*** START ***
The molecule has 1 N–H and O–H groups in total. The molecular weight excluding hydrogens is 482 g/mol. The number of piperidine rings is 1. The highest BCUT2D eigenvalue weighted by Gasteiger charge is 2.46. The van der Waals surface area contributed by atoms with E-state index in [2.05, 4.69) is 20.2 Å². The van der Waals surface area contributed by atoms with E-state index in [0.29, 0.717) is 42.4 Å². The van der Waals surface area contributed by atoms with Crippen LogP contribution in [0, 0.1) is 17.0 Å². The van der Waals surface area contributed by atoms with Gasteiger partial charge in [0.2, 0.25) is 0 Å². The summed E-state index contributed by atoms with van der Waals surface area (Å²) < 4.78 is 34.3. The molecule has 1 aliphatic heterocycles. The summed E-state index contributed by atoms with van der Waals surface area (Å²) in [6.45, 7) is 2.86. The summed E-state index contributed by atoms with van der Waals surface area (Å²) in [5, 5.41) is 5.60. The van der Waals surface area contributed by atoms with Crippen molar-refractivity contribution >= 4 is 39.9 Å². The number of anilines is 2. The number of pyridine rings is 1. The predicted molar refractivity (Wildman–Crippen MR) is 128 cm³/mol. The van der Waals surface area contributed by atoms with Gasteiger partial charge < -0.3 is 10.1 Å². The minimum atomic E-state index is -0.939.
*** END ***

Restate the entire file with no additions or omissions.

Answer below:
The molecule has 1 N–H and O–H groups in total. The molecular weight excluding hydrogens is 482 g/mol. The number of piperidine rings is 1. The highest BCUT2D eigenvalue weighted by Gasteiger charge is 2.46. The van der Waals surface area contributed by atoms with E-state index in [2.05, 4.69) is 20.2 Å². The van der Waals surface area contributed by atoms with E-state index in [0.29, 0.717) is 42.4 Å². The van der Waals surface area contributed by atoms with Crippen LogP contribution in [0, 0.1) is 17.0 Å². The van der Waals surface area contributed by atoms with Gasteiger partial charge in [0.2, 0.25) is 0 Å². The summed E-state index contributed by atoms with van der Waals surface area (Å²) < 4.78 is 34.3. The molecule has 1 aliphatic heterocycles. The summed E-state index contributed by atoms with van der Waals surface area (Å²) in [6.45, 7) is 2.86. The summed E-state index contributed by atoms with van der Waals surface area (Å²) in [5, 5.41) is 5.60. The van der Waals surface area contributed by atoms with Crippen molar-refractivity contribution >= 4 is 39.9 Å². The number of anilines is 2. The number of pyridine rings is 1. The predicted molar refractivity (Wildman–Crippen MR) is 128 cm³/mol. The van der Waals surface area contributed by atoms with Gasteiger partial charge < -0.3 is 10.1 Å². The minimum atomic E-state index is -0.939.